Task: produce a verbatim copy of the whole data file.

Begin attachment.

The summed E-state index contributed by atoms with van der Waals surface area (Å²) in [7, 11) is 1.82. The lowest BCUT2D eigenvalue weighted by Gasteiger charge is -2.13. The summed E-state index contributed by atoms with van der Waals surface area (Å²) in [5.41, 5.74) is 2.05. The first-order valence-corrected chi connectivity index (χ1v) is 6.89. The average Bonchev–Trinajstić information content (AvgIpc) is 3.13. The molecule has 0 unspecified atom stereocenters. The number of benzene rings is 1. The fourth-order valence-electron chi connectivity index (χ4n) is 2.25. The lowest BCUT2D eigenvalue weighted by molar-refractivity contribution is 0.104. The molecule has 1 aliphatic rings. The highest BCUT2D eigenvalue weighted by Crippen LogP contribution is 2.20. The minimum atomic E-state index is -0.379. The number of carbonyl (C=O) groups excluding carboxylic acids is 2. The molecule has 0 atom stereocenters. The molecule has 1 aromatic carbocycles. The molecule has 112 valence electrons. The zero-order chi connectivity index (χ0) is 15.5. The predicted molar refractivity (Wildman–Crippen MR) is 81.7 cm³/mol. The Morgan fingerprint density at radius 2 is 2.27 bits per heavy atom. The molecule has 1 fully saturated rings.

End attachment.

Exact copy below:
The summed E-state index contributed by atoms with van der Waals surface area (Å²) in [7, 11) is 1.82. The lowest BCUT2D eigenvalue weighted by Gasteiger charge is -2.13. The summed E-state index contributed by atoms with van der Waals surface area (Å²) in [5.41, 5.74) is 2.05. The first-order valence-corrected chi connectivity index (χ1v) is 6.89. The average Bonchev–Trinajstić information content (AvgIpc) is 3.13. The molecule has 0 unspecified atom stereocenters. The number of benzene rings is 1. The fourth-order valence-electron chi connectivity index (χ4n) is 2.25. The lowest BCUT2D eigenvalue weighted by molar-refractivity contribution is 0.104. The molecule has 1 aliphatic rings. The highest BCUT2D eigenvalue weighted by Crippen LogP contribution is 2.20. The minimum atomic E-state index is -0.379. The number of carbonyl (C=O) groups excluding carboxylic acids is 2. The molecule has 0 atom stereocenters. The molecule has 1 aromatic carbocycles. The molecule has 112 valence electrons. The zero-order chi connectivity index (χ0) is 15.5. The predicted molar refractivity (Wildman–Crippen MR) is 81.7 cm³/mol. The Morgan fingerprint density at radius 2 is 2.27 bits per heavy atom. The molecule has 1 fully saturated rings.